Oceanic eddies induce a rapid formation of an internal wave continuum

Luwei Yang*, Roy Barkan*, Kaushik Srinivasan, James C. McWilliams, Callum J. Shakespeare, Angus H. Gibson

*Corresponding author for this work

Research output: Contribution to journalArticlepeer-review

2 Scopus citations


Oceanic internal waves are a major driver for turbulent mixing in the ocean, which controls the global overturning circulation and the oceanic heat and carbon transport. Internal waves are observed to have a continuous energy distribution across all wave frequencies and scales, commonly known as the internal wave continuum, despite being forced at near-inertial and tidal frequencies at large scales. This internal wave continuum is widely thought to be developed primarily through wave-wave interactions. Here we show, using realistic numerical simulations in the subpolar North Atlantic, that oceanic eddies rapidly distribute large-scale wind-forced near-inertial wave energy across spatio-temporal scales, thereby forming an internal wave continuum within three weeks. As a result, wave energy dissipation patterns are controlled by eddies and are substantially enhanced below the mixed layer. The efficiency of this process potentially explains why a phase lag between high-frequency and near-inertial wave energy was observed in eddy-poor regions but not in eddy-rich regions. Our findings highlight the importance of eddies in forming an internal wave continuum and in controlling upper ocean mixing patterns.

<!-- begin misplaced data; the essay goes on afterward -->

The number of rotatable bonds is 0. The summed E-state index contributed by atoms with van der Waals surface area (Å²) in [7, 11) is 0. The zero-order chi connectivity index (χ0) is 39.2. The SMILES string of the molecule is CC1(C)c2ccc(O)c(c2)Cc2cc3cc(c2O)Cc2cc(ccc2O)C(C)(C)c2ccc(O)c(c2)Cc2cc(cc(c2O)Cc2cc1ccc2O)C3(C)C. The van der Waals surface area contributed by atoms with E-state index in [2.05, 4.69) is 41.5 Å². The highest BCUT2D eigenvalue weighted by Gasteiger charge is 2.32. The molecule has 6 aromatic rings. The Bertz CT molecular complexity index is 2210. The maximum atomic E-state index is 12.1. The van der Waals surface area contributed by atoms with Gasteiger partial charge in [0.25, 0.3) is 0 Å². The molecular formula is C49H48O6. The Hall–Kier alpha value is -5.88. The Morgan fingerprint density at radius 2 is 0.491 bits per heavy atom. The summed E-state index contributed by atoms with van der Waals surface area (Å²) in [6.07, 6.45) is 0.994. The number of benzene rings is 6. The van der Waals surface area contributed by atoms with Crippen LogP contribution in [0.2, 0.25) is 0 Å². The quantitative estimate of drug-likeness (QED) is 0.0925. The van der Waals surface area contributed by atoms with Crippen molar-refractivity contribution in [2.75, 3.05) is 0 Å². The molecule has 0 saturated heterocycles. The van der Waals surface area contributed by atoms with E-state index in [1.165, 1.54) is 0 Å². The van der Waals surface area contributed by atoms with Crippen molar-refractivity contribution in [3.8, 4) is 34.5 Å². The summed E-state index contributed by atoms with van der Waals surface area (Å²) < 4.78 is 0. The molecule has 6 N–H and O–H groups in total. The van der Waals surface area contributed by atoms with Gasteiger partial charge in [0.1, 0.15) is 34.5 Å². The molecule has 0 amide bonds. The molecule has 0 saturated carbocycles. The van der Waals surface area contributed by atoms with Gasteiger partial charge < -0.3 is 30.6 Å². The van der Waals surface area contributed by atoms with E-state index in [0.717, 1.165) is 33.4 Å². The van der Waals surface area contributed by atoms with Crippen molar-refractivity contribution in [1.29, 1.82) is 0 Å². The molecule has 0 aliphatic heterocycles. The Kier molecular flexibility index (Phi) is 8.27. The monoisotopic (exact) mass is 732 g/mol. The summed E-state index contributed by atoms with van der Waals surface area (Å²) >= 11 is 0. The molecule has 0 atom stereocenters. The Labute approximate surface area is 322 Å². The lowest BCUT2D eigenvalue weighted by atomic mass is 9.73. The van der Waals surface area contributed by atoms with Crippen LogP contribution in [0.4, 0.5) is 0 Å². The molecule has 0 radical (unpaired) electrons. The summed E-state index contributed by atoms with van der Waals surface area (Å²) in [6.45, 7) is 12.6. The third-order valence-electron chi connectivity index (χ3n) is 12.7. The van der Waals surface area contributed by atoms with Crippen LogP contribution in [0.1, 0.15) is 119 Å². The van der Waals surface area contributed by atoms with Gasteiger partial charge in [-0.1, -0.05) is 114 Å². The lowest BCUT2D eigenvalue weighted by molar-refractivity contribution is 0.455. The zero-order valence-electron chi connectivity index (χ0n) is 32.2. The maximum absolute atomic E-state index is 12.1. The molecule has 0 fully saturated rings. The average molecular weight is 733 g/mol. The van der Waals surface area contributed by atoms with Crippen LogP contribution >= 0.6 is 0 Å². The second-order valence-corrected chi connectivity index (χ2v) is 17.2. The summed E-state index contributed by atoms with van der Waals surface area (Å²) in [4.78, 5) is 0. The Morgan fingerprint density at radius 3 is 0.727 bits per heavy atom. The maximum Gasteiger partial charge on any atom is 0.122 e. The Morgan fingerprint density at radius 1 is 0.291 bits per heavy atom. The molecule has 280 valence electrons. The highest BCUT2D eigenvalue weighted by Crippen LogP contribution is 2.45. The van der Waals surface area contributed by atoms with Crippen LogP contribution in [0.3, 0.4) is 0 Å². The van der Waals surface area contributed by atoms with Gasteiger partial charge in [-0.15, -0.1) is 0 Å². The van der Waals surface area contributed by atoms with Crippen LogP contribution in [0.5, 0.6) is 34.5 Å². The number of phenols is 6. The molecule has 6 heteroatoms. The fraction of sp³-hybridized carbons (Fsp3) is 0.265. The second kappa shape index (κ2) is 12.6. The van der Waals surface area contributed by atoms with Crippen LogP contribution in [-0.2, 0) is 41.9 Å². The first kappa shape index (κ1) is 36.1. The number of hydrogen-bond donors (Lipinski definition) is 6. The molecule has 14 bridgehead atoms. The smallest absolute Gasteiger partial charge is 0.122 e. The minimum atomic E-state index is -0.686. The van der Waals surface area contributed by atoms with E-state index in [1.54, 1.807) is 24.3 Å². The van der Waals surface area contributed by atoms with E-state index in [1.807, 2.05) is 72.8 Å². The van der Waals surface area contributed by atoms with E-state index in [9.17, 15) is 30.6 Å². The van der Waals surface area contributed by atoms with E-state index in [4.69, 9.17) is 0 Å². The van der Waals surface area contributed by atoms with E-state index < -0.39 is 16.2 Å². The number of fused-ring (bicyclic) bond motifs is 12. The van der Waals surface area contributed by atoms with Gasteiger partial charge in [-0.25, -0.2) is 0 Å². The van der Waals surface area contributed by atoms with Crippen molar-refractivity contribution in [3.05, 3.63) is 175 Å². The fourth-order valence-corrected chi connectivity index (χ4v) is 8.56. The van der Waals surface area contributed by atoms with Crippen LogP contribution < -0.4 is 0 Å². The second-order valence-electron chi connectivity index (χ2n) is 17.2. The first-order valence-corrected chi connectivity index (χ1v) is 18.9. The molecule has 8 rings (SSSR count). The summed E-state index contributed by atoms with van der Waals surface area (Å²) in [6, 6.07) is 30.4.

Original languageEnglish
Article number484
JournalCommunications Earth and Environment
Issue number1
StatePublished - Dec 2023


FundersFunder number
National Science FoundationOCE030007, EES220050
Israel Science Foundation1736/18


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